“Be the change”
Rana Plaza’s story went viral and sent the fashion industry into a flux. Activists reacted, brands grew more concerned with their social image and the consumer slowly became aware of the current day slavery held within outsourced garment factories in developing nations. But in the three years since Rana Plaza, we find ourselves asking, what has truly changed?
Some change has occurred, yet we still need further progression for complete ethical revival.
You. Yes you, can be a changemaker. Ultimately, the consumer has extensive purchasing power that can influence the fashion market and many of its customs. Brands and companies depend on consumers to keep their businesses lucrative and sustained. That means that our collaborative purchases, voices and decisions are what truly make the change. If we demand ethical production, brands will adjust to ensure their consumer is loyal to their brand and continues to purchase their products. We should act like Shivam and the Behno team, not necessarily waiting for others to make the universal industry change, but instead adjusting our purchases and patterns of consumption to reflect our ethical values.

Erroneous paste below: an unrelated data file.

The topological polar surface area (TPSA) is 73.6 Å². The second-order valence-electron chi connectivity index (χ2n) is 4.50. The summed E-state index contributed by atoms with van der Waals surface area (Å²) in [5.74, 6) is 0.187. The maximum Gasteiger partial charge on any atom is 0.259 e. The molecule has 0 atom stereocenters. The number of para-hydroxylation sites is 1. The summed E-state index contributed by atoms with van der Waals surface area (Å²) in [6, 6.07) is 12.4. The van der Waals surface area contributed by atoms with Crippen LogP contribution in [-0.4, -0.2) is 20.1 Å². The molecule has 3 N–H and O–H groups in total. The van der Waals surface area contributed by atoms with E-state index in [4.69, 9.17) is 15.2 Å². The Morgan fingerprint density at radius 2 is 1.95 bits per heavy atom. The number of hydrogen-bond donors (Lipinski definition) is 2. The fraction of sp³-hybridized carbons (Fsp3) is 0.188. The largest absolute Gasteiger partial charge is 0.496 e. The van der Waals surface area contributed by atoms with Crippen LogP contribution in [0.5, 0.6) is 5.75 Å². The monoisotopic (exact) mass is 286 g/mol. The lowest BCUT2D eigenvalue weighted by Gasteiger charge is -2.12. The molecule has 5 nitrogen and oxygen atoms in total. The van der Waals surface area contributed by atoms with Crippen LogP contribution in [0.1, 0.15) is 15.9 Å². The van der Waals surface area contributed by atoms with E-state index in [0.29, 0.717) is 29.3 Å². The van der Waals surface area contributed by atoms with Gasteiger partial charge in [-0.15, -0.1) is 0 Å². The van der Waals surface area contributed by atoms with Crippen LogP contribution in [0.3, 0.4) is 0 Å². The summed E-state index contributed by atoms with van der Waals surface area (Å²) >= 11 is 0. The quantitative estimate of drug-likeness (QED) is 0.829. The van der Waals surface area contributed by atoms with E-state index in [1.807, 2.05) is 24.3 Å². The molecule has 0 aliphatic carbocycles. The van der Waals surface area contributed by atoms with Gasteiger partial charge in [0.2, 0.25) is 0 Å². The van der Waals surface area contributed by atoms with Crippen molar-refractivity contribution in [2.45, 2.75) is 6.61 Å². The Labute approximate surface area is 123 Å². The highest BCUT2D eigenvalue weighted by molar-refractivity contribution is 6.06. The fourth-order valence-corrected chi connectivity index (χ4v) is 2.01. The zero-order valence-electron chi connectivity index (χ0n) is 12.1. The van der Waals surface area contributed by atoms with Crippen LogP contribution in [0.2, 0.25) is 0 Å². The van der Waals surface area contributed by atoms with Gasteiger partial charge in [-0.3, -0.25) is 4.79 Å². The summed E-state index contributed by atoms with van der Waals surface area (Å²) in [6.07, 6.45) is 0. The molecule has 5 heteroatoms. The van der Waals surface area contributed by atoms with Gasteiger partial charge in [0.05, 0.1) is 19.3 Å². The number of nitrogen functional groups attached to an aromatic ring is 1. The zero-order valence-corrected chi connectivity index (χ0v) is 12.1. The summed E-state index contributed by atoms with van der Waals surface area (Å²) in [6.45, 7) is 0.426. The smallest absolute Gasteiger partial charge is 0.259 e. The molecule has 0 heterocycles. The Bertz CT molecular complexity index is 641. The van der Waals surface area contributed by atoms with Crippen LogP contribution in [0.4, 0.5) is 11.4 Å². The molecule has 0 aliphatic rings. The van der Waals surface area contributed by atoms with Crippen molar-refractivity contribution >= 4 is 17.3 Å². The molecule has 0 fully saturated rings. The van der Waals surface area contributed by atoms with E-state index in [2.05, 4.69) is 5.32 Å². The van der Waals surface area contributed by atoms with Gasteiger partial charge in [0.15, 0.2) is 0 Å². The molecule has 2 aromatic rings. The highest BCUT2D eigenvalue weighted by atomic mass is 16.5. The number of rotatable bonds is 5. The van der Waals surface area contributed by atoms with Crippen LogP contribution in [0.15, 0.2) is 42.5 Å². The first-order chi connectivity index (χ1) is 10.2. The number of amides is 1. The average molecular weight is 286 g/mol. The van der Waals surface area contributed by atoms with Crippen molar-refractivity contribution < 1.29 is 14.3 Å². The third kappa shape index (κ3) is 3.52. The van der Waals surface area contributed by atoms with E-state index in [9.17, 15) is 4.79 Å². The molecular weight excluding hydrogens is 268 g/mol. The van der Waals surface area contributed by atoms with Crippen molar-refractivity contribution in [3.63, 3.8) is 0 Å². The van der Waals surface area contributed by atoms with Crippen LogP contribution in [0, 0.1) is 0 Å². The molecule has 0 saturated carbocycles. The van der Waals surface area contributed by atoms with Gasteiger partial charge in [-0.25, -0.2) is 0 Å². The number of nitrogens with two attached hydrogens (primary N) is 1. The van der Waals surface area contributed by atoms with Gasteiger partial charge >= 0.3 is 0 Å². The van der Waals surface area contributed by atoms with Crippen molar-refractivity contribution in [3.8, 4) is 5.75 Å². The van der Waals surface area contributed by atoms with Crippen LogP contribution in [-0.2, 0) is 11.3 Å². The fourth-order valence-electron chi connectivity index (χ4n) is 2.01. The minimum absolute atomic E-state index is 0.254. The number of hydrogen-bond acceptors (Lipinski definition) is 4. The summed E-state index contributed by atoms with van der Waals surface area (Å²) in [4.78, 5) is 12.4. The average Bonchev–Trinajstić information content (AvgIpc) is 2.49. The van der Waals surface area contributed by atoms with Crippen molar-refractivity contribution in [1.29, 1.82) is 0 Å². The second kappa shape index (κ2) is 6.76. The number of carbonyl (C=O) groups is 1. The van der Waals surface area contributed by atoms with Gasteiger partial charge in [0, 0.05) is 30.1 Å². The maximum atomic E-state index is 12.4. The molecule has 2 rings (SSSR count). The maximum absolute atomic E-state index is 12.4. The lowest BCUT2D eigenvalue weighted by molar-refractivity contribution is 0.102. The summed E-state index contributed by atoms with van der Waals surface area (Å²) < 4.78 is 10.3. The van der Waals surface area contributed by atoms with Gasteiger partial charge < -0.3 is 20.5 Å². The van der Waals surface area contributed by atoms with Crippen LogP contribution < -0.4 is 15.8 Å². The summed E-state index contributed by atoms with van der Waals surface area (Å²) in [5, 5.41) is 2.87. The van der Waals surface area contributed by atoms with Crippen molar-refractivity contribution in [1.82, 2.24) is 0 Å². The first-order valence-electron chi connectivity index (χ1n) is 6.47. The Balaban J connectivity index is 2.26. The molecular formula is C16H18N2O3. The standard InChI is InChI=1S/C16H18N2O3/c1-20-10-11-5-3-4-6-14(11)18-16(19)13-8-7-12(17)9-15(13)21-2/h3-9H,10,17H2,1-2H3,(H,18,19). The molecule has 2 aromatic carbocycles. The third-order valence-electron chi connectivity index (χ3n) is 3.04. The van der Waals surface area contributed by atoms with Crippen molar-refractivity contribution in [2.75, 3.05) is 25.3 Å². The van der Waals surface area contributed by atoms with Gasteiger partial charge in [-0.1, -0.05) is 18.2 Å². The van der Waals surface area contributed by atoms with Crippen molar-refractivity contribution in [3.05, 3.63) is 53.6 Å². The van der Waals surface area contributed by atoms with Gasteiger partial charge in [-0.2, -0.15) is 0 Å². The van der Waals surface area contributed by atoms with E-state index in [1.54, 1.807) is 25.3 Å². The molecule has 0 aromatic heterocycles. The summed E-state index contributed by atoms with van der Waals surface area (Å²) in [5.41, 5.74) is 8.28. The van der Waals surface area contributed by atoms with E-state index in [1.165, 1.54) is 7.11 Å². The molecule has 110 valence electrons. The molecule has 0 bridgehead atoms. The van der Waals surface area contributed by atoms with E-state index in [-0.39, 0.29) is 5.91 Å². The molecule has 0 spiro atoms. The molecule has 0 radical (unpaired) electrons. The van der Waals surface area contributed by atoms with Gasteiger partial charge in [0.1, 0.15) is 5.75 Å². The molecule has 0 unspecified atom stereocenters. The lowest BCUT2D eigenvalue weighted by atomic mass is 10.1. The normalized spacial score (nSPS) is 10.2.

Let’s build a world where our clothes don’t have a tragic history behind them. Although there is much progress to be made, we can celebrate the progress we are already making. Supporting designers who not only make unbelievably gorgeous attire but also choose to produce differently is a simple way to make the right steps towards ridding unfair labor practices. We are so beyond them.
As we see designers taking the respectful effort to make changes in the way they design, produce and manufacture, we, as consumers, too have the choice to make a change. Each decision behind a purchase can go towards our imagined future—one where people can go to work with peace and ease of mind.
We can change fashion for the better, bringing beauty back to the foundation of the creative process. We can allow our self-identity via attire no longer be burdened by a complicated backstory of pain and suffering, but instead with a story of support and genuine humanity. Because, certainly, we can do much better than this.